BC Community Forests Make a Difference

Community forests make a big difference in rural BC

Click to read and/or download the report


A report entitled Community Forests Community Benefits: The Economic Contributions of Community Forests to Rural BC Communitiesrecently released by the Southern Interior Beetle Action Coalition (SIBAC), in cooperation with the BC Community Forests Association (BCCFA), underscores the fact BC community forests are playing a very significant — often critical — role in the economies of BC’s smaller rural communities.

Against a pervasive trend of sawmill closures, forest sector job losses, and reduced municipal industrial tax revenues, BC community forests offer rural communities and First Nations an opportunity to directly benefit from the forest sector operations surrounding their communities. As the BCCFA has documented, community forests are also an important source of fibre for small value-added wood manufacturers in rural BC. This is also an important role since many value-added operators continue to indicate that access to fibre remains a major issue for them.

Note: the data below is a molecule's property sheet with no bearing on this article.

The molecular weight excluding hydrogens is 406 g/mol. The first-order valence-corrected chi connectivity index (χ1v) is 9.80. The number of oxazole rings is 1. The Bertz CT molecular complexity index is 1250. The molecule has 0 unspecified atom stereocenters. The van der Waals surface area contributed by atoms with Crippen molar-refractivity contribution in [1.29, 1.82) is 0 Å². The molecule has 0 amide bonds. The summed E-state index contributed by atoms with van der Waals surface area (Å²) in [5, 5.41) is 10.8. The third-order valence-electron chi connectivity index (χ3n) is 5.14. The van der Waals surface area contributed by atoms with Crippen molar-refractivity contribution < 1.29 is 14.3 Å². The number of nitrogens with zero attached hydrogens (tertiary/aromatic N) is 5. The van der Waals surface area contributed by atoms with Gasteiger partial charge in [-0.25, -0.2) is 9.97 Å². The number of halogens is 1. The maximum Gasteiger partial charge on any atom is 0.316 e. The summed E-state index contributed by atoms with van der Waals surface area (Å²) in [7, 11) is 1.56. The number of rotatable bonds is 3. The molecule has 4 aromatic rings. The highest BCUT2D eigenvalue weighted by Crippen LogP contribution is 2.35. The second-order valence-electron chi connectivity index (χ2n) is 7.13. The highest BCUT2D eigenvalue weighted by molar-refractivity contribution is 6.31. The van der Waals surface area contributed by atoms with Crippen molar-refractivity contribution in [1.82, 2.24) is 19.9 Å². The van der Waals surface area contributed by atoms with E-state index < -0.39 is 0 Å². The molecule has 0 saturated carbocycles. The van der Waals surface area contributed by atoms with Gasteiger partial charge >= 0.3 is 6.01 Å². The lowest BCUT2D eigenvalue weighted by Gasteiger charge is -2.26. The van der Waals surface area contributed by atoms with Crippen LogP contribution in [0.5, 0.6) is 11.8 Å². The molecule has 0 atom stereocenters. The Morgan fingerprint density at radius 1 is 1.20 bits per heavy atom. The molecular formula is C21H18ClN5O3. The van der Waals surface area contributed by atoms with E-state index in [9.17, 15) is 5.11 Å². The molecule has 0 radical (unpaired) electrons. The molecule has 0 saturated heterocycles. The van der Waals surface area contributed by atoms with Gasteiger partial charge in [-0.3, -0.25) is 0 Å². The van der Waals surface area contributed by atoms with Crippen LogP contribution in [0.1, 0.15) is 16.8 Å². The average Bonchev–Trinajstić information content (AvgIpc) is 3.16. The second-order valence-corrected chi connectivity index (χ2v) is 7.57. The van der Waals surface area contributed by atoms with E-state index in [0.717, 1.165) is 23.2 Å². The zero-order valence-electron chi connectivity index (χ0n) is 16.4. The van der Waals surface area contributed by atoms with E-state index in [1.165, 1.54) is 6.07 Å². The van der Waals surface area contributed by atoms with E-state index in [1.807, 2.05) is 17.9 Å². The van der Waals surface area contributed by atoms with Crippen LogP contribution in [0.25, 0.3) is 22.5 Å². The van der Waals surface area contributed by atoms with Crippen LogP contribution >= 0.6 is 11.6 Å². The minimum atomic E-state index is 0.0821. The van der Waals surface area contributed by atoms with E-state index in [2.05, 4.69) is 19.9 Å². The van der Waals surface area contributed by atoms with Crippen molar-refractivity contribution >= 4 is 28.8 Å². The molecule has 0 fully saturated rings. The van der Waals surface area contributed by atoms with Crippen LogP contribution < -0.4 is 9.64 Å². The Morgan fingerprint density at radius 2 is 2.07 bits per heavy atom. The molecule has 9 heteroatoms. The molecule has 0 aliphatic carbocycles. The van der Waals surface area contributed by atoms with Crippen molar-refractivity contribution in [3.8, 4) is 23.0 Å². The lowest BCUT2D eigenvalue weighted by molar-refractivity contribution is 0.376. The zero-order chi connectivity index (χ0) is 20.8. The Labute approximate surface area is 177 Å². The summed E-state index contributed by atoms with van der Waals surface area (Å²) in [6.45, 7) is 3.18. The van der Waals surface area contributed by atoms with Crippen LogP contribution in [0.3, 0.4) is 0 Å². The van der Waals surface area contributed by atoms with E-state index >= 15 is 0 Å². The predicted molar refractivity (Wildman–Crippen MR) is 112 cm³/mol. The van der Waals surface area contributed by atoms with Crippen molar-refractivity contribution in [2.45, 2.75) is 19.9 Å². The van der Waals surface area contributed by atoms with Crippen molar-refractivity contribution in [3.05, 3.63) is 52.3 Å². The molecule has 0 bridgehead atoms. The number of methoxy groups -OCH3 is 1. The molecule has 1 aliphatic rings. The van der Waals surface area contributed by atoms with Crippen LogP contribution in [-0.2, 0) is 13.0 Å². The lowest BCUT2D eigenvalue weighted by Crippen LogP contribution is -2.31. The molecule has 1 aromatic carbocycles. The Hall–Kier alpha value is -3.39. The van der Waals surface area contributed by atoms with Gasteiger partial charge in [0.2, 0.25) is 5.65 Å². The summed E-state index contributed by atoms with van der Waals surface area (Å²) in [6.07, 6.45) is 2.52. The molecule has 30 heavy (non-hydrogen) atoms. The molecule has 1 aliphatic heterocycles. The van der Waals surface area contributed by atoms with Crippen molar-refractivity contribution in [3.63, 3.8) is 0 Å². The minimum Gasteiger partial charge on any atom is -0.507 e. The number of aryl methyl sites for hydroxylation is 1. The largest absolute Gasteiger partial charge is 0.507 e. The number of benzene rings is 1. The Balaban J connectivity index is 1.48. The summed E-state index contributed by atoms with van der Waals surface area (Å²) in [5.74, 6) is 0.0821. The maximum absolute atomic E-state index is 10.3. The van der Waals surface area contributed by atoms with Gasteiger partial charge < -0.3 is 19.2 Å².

BC community forests are operating in some of the most socially and environmentally sensitive forest landscapes in BC, often immediately surrounding communities. As the past decade has demonstrated, with continuing climate change it will be important to continually manage fire risks in the forest/community interface areas. As several community forests have demonstrated, this is a role community forests are very well suited for. Given the economic implications of corporate consolidation in BC’s forest sector, if BC’s smaller forest dependent communities are to remain economically viable, they will need to be able to create jobs and develop alternative forms of revenue. This important report suggests that creating more and larger community forests for BC rural communities and First Nations is one of the most important rural development policies and actions the provincial government could undertake.


Interested in community forests?

Growing the BC Interior Value Added Wood Sector

Deep Roots (video)Part One

Deep Roots (video) Part Two

Harrop-Procter Community Forest Case Study

Harrop-Procter Community Forest podcast

An interview with the editor of Community Forestry in Canada, Professor Sara Teitelbaum